Live Video app for Facebook by Ustream

Japan Stole Diaoyu Islands, Chinese Foreign Minister Said in the UN

Foreign Minister Yang Jiechi repeated China's claim that "Japan tricked China into signing a treaty" and stole the islands.

China's UN envoy Li Baodong said the Japanese government’s purchase of the islands was based purely on "the logic of robbers".

From South China Morning Post, citing AFP (9/28/2012):

Japan 'stole' Diaoyu Islands, China tells UN

Foreign Minister Yang Jiechi sparked angry exchanges with Japanese diplomats at the United Nations on Thursday by accusing Japan of stealing disputed islands.

Chinese and Japanese envoys staged a series of attacks after Yang heightened tensions over the East China Sea islands and reopened old diplomatic wounds over the second world war

The Japanese government’s purchase of the uninhabited islands from a private owner this month has infuriated Beijing and set off violent protests in several Chinese cities.

“China strongly urges Japan to immediately stop all activities that violate China’s territorial sovereignty, take concrete actions to correct its mistakes and return to the track of resolving the dispute through negotiation,” Yang told the UN assembly.

China has demanded the return of the uninhabited islands, known as the Diaoyu in Chinese and the Senkaku in Japanese, for decades. Taiwan also claims the islands.

Yang reaffirmed his country’s historical claim that Japan tricked China into signing a treaty ceding the islands in 1895. Japan states that the islands were legally incorporated into its territory.

“The moves taken by Japan are totally illegal and invalid. They can in no way change the historical fact that Japan stole Diaoyu and its affiliated islands from China and the fact that China has territorial sovereignty over them,” said the Chinese minister.

Japan’s move was in “outright denial” of its defeat in the second world war, he added, reaffirming China’s repeated references to the 1939-45 war.

Yang and Japan’s Foreign Minister Koichiro Gemba held stern talks on the dispute in New York on Tuesday, and Yang’s speech sparked sharp exchanges between Japanese and Chinese diplomats as each sought a right of reply.

Insisting that Japan legally incorporated the islands into its territory in 1895, Japan’s deputy UN ambassador Kazuo Kodama said that “an assertion that Japan took the islands from China cannot logically stand.”

Kodama added that the references to the second world war were “unconvincing and unproductive.”

China’s UN envoy Li Baodong responded that “the Japanese delegate once again brazenly distorted history, resorting to spurious fallacious arguments that defy all reason and logic to justify their aggression of Chinese territory.”

“The Japanese government still clings to its obsolete colonial mindset,” Li added. “China is capable of safeguarding the integrity of its territory,” the ambassador warned.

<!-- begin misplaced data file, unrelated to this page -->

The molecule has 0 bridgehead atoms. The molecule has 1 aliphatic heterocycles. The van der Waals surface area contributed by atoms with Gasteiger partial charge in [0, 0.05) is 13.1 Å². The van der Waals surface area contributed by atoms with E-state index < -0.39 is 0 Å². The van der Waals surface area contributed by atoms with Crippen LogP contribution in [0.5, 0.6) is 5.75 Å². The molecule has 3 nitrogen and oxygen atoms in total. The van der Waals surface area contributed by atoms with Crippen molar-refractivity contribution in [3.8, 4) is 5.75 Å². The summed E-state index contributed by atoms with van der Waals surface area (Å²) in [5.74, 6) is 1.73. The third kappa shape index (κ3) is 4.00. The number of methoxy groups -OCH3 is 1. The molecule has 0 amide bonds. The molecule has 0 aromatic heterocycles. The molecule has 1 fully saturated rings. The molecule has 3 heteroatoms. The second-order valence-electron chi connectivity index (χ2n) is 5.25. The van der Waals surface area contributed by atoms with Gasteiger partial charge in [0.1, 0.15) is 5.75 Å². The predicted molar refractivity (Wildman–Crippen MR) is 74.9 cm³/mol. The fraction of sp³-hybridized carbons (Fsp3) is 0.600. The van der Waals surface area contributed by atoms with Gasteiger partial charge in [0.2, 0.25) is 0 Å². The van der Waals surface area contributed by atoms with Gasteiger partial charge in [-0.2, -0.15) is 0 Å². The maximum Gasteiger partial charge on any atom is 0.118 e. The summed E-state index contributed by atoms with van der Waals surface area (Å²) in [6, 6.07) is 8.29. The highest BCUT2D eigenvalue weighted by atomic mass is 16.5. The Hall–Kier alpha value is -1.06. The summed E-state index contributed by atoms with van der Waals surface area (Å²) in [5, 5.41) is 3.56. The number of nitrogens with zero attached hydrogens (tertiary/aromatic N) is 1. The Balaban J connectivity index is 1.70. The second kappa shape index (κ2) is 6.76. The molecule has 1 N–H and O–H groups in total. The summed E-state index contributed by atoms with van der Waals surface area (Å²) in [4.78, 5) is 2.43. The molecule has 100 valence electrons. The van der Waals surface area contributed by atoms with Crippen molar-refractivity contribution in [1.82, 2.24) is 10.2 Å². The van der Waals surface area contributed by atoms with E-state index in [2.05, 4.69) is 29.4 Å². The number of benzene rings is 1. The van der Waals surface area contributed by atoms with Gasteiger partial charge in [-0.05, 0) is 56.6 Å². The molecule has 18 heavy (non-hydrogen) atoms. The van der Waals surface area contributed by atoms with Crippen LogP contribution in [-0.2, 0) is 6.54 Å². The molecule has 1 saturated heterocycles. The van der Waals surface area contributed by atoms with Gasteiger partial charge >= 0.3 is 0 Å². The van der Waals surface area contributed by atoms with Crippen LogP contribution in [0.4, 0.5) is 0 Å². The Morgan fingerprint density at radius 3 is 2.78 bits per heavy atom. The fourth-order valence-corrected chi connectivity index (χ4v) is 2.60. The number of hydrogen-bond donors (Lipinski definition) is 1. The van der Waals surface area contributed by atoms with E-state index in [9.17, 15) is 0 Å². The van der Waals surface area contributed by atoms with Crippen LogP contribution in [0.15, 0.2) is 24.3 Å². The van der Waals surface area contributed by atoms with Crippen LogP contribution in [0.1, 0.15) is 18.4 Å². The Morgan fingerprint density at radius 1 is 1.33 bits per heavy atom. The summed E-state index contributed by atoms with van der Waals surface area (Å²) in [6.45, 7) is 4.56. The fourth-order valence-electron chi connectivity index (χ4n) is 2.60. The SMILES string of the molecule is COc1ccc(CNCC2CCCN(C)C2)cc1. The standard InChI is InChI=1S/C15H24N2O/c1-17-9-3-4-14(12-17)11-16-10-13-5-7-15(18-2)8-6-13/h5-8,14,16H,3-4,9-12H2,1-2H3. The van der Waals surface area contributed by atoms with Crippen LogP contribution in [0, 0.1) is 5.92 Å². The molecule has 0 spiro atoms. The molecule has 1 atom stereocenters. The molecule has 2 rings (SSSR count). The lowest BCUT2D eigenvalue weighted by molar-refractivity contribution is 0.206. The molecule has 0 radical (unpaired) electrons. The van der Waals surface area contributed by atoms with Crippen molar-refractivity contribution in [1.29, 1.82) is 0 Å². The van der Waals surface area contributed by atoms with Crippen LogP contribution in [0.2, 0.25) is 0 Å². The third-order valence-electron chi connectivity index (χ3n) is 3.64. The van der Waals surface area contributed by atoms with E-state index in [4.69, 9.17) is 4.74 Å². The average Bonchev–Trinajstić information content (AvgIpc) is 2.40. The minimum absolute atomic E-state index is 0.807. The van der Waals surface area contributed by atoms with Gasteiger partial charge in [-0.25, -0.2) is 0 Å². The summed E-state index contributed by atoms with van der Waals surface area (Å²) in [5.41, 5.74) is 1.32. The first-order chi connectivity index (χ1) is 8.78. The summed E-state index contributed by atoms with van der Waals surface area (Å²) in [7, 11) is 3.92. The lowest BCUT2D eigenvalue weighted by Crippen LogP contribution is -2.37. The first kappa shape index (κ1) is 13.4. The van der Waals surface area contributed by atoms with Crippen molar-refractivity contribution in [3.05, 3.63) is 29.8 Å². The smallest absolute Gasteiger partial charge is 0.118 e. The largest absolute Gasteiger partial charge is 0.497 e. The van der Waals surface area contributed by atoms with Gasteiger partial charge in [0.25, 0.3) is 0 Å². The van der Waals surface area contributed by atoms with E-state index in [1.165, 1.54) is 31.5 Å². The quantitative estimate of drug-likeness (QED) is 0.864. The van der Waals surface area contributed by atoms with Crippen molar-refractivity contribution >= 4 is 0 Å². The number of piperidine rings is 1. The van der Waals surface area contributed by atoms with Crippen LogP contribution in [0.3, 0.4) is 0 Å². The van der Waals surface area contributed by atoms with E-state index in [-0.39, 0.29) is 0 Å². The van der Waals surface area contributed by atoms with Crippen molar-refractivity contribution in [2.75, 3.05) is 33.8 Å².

When Kodama responded that the islands “are clearly an inherent territory of Japan,” Li returned to the attack. He said his Japanese counterpart “feels no guilt for Japan’s history of aggression and colonialism.”

The Japanese government’s purchase of the islands is based purely on “the logic of robbers,” he stormed.

In the meantime, Zero Hedge has an article from the same paper about potential bankruptcy of a boom town in Guangdong Province.

Wag the dog.

Professor Yukio Hayakawa's Radiation Contour Map of the Fukushima I Nuke Plant Accident, Ver 7: "Contamination Seems to Coincide with Reactor Pressure Drop", Not with Explosions

He made this observation in the latest version (7th) of his Radiation Contour Map released in July, before the Fukushima prefectural government sheepishly published the data from the monitoring posts in Fukushima taken in March last year, which does show the spikes in radiation in locations in Fukushima Prefecture not after the explosions but after the change in the reactor pressure after the vent.

Professor Hayakawa of Gunma University first put up his hastily charted map on the Internet on April 8, 2011, after the Fukushima prefectural government announced the result of the radiation measurement in schools and kindergartens inside Fukushima. The first version of the map was released on the net on April 21, 2011. I remember seeing it, and also remember he was attacked for "fear-mongering". It was around that time that Iitate-mura was officially designated as "planned evacuation zone".

In the latest 7th version, Professor Hayakawa has done two things that are new:

  • The map is now double-sided, and on the backside he put the map comparing the contamination from the Chernobyl accident and and that from the Fukushima accident; he also put the chronological map of contamination.

  • The map is available online free, like all the previous versions, but this time the printed version is being actively sold in the physical world (for 200 yen in Japan), so that people who do not have access to the net can purchase.

From the tweets that I see, it's off to a good start.

The following is my translation of the text part of the map, with review and input from the professor. Emphasis is mine:


Front Page: Radiation Contour Map of the Fukushima Daiichi Accident

(Smiling blue volcano, one of Hayakawa's icons he uses on Twitter says the following)

Eat, not eat. Go, not go. Escape, not escape. Do, not do. Stop, not stop. Decide for yourself. There is no right or wrong answer to measures against radiation contamination. How to cope with radiation depends on personal circumstances.

(Text in the upper left box)